If you are concerned about damaging sensitive microprocessor-based electronic products such as “high tech” refrigerators, big screen TV’s, laptops, smart phones, etc., the kind of generator you select can reduce the risk of damage to these appliances.  Because microprocessors can be sensitive to the quality of power they receive, it is very important that they receive “clean” and “smooth” power and not what’s known as “dirty” power, which can be uneven and prone to voltage surges.
While many portable generators on the market today do a good job of generating electricity for basic things appliances like power tools, lights and sump pumps, they can pose a risk to some microprocessor-based electronic products as they produce “dirty” power that includes voltage spikes and drops.  These spikes and drops can damage sophisticated electronics!  In recent years, a new technology was developed for portable generators called inverter technology, which turns “dirty” DC power into “smoother, cleaner” AC power that is free from voltage spikes and drops, protecting the most sensitive electronics devices.  Again, while many portable generators may be just fine to use with most standard appliances, a portable generator with inverter technology eliminates the risk of damage.  In addition to protecting your electronics, inverter generators have other advantages over traditional portable generators:  they are smaller, lighter, operate more quietly and tend to be more fuel efficient. The primary drawback of inverter generators is that they cost more than traditional portables.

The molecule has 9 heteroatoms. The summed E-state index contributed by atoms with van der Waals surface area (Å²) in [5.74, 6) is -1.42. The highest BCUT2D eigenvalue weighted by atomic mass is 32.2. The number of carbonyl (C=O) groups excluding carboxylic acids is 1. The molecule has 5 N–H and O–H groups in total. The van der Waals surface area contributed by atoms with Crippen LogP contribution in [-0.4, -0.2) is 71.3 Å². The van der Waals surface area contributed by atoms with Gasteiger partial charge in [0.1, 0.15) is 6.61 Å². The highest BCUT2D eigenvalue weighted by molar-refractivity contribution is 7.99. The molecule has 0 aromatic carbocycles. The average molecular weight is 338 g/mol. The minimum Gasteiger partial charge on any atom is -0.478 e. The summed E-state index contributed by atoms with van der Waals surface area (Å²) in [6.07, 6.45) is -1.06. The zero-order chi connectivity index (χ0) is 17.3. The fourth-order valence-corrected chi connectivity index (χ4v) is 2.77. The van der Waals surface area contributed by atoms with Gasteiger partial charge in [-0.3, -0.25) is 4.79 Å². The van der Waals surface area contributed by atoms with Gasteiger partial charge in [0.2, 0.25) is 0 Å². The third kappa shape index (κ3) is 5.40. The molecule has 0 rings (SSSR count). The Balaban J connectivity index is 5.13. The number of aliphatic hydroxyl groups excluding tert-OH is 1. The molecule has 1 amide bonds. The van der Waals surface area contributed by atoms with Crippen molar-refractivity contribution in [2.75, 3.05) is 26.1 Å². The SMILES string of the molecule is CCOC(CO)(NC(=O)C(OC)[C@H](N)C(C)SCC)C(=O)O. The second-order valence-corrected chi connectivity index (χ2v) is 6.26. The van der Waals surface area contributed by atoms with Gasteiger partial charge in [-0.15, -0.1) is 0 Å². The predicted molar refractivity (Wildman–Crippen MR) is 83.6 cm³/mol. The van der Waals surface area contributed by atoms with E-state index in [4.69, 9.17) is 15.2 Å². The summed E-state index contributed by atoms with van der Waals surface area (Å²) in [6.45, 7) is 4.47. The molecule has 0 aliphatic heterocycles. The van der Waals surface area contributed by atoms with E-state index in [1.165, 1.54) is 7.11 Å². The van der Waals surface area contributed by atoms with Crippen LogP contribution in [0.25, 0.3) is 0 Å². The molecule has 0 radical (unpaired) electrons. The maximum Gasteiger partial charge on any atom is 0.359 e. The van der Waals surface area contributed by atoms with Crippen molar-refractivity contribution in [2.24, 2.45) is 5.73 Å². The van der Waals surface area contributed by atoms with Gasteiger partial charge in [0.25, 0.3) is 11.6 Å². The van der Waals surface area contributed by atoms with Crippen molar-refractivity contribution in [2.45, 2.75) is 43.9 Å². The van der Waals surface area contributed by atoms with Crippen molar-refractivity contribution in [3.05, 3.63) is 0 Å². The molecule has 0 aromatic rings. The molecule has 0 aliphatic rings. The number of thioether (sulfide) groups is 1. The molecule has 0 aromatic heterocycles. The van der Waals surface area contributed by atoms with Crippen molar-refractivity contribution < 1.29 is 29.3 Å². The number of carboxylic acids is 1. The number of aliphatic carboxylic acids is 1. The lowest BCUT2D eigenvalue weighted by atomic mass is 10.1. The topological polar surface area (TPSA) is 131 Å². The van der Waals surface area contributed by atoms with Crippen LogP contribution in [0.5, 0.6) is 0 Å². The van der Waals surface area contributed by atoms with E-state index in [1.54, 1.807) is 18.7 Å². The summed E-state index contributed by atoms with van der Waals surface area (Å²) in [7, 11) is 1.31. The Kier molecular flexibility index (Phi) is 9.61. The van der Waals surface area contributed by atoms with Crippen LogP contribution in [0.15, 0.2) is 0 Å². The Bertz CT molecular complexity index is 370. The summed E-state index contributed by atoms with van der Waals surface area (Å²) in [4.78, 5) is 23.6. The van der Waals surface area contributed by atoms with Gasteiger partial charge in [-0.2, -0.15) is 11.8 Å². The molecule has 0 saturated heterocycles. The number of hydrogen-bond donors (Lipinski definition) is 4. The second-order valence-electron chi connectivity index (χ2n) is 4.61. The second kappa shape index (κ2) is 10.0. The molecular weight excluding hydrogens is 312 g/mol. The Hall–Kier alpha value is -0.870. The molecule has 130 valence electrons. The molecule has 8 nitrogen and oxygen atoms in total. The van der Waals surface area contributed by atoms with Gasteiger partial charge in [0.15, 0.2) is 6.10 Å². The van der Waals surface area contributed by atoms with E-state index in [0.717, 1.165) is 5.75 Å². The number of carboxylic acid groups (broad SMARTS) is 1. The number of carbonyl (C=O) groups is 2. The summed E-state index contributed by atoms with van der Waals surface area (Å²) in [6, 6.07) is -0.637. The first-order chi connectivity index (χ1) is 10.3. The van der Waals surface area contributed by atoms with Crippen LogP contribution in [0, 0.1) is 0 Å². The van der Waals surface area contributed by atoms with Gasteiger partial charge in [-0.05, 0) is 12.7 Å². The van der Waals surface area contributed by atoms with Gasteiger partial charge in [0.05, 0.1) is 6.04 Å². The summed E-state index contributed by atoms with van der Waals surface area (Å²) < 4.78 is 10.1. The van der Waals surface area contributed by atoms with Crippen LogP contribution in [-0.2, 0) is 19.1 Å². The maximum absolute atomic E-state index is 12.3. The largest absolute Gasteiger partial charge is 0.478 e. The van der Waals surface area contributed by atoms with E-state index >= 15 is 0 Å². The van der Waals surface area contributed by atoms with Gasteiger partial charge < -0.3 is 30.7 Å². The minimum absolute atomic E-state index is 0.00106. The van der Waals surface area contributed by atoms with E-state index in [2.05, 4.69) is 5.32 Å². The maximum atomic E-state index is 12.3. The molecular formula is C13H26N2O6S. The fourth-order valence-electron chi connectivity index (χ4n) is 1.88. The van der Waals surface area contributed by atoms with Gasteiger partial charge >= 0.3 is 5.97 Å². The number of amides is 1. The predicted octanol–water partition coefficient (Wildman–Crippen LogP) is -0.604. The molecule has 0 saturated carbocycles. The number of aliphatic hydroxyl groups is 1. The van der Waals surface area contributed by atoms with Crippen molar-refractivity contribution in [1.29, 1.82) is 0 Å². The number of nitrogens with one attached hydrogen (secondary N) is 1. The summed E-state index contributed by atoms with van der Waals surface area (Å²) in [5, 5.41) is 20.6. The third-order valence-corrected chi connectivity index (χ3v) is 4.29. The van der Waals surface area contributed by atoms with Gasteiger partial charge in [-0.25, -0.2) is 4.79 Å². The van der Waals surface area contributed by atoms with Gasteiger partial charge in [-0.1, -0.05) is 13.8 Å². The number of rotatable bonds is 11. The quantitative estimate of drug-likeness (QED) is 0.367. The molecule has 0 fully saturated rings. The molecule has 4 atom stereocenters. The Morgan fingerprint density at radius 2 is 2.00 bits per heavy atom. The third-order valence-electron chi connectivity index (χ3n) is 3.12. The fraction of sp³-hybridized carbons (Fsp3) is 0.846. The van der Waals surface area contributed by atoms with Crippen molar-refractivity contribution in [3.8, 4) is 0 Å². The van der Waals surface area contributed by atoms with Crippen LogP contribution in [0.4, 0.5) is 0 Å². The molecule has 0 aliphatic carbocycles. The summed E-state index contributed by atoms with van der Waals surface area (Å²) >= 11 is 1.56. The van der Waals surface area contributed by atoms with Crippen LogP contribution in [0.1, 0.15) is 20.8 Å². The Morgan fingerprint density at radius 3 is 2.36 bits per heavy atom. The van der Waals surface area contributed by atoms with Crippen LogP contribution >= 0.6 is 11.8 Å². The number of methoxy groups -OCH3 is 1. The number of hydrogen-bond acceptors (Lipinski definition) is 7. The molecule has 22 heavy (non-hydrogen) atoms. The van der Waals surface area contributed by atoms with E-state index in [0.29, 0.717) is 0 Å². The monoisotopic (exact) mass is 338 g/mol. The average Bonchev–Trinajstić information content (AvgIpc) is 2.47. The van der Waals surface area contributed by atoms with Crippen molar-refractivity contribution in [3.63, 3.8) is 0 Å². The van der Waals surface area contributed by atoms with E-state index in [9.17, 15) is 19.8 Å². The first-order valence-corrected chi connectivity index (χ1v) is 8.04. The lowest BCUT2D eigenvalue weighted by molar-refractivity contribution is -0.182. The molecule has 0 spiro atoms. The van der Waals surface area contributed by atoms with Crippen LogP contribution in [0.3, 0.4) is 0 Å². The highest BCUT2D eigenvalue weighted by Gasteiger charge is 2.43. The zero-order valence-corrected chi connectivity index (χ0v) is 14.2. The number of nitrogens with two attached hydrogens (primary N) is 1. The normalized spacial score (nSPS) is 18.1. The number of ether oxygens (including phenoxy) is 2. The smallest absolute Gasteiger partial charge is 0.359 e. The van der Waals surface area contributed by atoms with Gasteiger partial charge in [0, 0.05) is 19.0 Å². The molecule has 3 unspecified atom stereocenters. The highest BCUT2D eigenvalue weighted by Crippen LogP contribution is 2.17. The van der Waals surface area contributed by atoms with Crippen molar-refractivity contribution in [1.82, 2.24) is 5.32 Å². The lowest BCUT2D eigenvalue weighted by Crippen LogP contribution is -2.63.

Virtually all large permanent standby generators today are built with technology that produces “clean” power that is equivalent to what you receive from your utility.  This clean, smooth power will protect your most sensitive electronic appliances.
Proper Generator Operation Can Also Reduce the Risk of Damage to Appliances
Because all portable generators require manual operation, special attention must be paid to operating them properly so as to reduce the risk of damage to your electronics and other appliances.  Always consult your Owners Manual before using your generator.  With respect to protecting appliances that are connected to portable generators, using surge-protected power strips can help protect all electrical appliances from power surges. Some other common safety precautions include: (1)  making sure your generator is properly grounded (2)  making sure that appliances are not plugged in to the generator when you start it (3) using outdoor-type extension cords that are rated properly for wattage (4) plugging appliances into your generator one at a time and let the generator stabilize before plugging in the next appliance (6) never plugging your portable generator into a household outlet as it can cause life-threatening back feeding for utility workers (7) never re-fuel a generator that is hot from running as it presents a fire and explosion risk and (8) always use a portable generator outdoors to eliminate carbon monoxide risk.
One of the advantages of permanent standby generators is that they turn on and off automatically without human intervention.  And less human intervention means that there is less risk of damage to electronics and other appliances from operator error.  When these systems detect a loss of power from the grid, they have a transfer switch that disengages your building from the utility and hands over the duty of providing electricity to the generator.  Recall that these larger systems are installed by a licensed electrician, who makes sure upfront that they are the proper size relative to the load and that they protect all of your appliances, including those with sensitive microprocessors.